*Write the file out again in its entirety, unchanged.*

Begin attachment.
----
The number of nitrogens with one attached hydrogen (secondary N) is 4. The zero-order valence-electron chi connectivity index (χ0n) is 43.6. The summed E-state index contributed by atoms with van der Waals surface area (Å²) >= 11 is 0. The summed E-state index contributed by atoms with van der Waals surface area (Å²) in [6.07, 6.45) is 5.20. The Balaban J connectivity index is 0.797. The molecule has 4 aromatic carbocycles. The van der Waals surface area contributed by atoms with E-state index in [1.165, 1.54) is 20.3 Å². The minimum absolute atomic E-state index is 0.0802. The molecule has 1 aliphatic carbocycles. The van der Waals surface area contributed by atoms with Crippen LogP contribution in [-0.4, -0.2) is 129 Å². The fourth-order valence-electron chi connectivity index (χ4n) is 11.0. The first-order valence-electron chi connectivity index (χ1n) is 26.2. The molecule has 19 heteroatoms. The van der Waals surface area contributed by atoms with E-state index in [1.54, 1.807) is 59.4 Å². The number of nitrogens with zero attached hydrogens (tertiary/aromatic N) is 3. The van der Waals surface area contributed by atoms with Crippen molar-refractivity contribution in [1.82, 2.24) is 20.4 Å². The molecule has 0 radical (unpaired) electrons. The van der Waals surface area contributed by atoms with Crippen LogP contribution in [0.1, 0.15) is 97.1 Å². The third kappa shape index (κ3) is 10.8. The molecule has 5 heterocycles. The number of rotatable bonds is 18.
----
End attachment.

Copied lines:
The number of nitrogens with one attached hydrogen (secondary N) is 4. The zero-order valence-electron chi connectivity index (χ0n) is 43.6. The summed E-state index contributed by atoms with van der Waals surface area (Å²) >= 11 is 0. The summed E-state index contributed by atoms with van der Waals surface area (Å²) in [6.07, 6.45) is 5.20. The Balaban J connectivity index is 0.797. The molecule has 4 aromatic carbocycles. The van der Waals surface area contributed by atoms with E-state index in [1.165, 1.54) is 20.3 Å². The minimum absolute atomic E-state index is 0.0802. The molecule has 1 aliphatic carbocycles. The van der Waals surface area contributed by atoms with Crippen LogP contribution in [-0.4, -0.2) is 129 Å². The fourth-order valence-electron chi connectivity index (χ4n) is 11.0. The first-order valence-electron chi connectivity index (χ1n) is 26.2. The molecule has 19 heteroatoms. The van der Waals surface area contributed by atoms with E-state index in [1.54, 1.807) is 59.4 Å². The number of nitrogens with zero attached hydrogens (tertiary/aromatic N) is 3. The van der Waals surface area contributed by atoms with Crippen molar-refractivity contribution in [1.82, 2.24) is 20.4 Å². The molecule has 0 radical (unpaired) electrons. The van der Waals surface area contributed by atoms with Crippen LogP contribution in [0.1, 0.15) is 97.1 Å². The third kappa shape index (κ3) is 10.8. The molecule has 5 heterocycles. The number of rotatable bonds is 18.